Hi V, what advice would you give to women who want to be leaders?

Now is a great time to be or become a female leader. With so many companies embracing diversity and inclusion there are lots of opportunities to step up and into leadership. For companies today, inclusion is not just about getting the numbers right, it is about leveraging unique experiences, creating real opportunities for diversity and seeking out other points of view. Women have a huge amount to offer organisations, in leading teams at all levels and being actively engaged in company boards. The opportunities are far greater now than ever and women can confidently go for these roles.

What has helped you build your confidence in the workplace?

Knowing my strengths really well and relying on them. One of the key strengths that I know I have and that others have acknowledged in me, is that I am a relational person. People and connection are really important to me. This has helped me be a strong collaborator, as I seek out my team members’ ideas and opinions, and I rely on their feedback, as well as looking to others who have experience and provide input and guidance. Often I am not the most experienced in the room on a certain topic, so I look to my other members to chip in and I help support their growth and confidence to do this – whether it is presentation skills, critical or strategic thinking etc. So another key strength is openness and a willingness to learn, sometimes then being in a support role as a leader.

Amongst the women you’ve worked with, what are some of their traits you admire?

I really admire women that are inclusive of difference, kind to others in the workplace and supportive of other female leader journeys. I am particularly interested in the support and growth of other women leaders as I have experienced this in my leadership journeys. Leaders who were willing to take a chance on me and to provide a guiding hand when needed, to speak up for my competence. These female leaders help bring our voice and influence to the table.

Can you name a woman who has inspired you the most?

Cliche I know, but I would have to say my mother. She came from a difficult background, worked really hard and made me feel like I could be or do anything in life. Like the female leaders I admire, she actively encouraged me and did not put obstacles in my way. She helped facilitate me and my sister being the first in our family to go to university.

Another inspiration to me is former Supreme Court Justice Ruth Bader Ginsberg. I loved how she could articulate issues of diversity so well and so clearly, with the skill of keeping the dialogue open, non-threatening and moving forward.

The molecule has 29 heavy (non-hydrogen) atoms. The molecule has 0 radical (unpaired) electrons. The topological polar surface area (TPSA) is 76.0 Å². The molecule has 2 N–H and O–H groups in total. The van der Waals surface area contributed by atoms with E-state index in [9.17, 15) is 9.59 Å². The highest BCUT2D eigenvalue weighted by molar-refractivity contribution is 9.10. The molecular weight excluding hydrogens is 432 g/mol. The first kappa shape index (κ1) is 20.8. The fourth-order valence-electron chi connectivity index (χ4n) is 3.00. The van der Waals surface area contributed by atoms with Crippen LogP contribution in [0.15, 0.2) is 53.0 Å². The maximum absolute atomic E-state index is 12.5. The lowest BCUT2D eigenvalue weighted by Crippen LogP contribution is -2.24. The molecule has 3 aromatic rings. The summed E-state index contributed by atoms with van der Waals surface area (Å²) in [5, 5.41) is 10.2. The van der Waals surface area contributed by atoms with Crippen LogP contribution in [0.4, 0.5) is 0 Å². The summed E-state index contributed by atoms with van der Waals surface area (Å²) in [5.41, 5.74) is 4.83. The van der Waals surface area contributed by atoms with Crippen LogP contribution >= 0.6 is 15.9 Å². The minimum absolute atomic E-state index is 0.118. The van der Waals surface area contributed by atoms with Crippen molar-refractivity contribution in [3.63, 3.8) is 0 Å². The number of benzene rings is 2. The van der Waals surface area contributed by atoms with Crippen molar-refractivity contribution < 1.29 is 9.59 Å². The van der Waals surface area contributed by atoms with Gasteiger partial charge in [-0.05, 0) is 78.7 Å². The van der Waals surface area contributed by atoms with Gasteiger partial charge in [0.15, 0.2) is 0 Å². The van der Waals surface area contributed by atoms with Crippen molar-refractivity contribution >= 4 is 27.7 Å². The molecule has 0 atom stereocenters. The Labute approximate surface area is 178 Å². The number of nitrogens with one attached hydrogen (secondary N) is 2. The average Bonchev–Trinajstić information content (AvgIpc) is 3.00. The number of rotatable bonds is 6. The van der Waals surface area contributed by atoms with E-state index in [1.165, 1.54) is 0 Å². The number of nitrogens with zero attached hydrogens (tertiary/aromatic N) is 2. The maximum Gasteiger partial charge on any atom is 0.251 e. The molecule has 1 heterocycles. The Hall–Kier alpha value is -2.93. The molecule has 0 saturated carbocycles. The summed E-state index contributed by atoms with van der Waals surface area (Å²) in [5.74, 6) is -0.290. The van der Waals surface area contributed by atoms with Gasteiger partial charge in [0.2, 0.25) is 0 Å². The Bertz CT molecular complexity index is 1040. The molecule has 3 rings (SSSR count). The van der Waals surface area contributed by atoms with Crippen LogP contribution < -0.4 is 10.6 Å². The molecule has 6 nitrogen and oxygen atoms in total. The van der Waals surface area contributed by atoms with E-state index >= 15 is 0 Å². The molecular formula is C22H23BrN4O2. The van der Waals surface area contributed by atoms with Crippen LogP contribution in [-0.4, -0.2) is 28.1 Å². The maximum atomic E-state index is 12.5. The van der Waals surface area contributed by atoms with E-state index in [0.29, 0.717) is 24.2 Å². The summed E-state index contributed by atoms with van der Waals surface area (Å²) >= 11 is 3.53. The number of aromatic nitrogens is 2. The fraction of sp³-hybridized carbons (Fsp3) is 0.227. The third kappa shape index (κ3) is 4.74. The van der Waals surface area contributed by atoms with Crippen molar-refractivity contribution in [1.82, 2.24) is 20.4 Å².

What is the biggest lesson you have learned as a female leader?

In my role I am learning all the time, as it is a fast paced ever changing landscape, so I have learned to be myself. With so much rapidly changing and with Covid being a good example of needing to be able to adapt quickly, I have learned to rely on my own abilities. I don’t shy away from or apologise for being a woman. I openly share my challenges and experiences as a woman in tech. Openness and vulnerability is a strength and I trust that whenever I am honest and vulnerable with my team they are there for me, as I am for them.

What are some strategies that can help women achieve success in the workplace, especially in male-dominated industries?

Seek out mentors. Consider a more senior male from your company as a mentor. They can help you navigate the internal landscape and help you unlock your impact. In return, you may open their eyes to some of the struggles women face and help them by becoming an ally for other women. With other female leaders I encourage them to also be a good ally for other women along the way, so more women are encouraged into leadership and the numbers get better.

What do you think are the biggest challenges ahead for the next generation of female leaders?

The biggest challenge I see is women trusting their own inner voices and embracing the unique aspects of female presence, female experience and acknowledging them as both personal and organizational assets.

Can you recall any biases or assumptions made about you?

I have seen times when I am held to a higher standard than my male counterparts or when I feel like I have to prove myself over and over again. Sadly, I have seen this play out around project assignments – e.g. This project is tough. We better give it to Bob. Although this may be happening unconsciously, it is an impediment to female leaders as they need to be given a chance to show what they can do. Leaders, whether male or female, need to open the doors wider to give women that chance to prove themselves. When we do this more often, I believe the culture will be enriched for our doing so.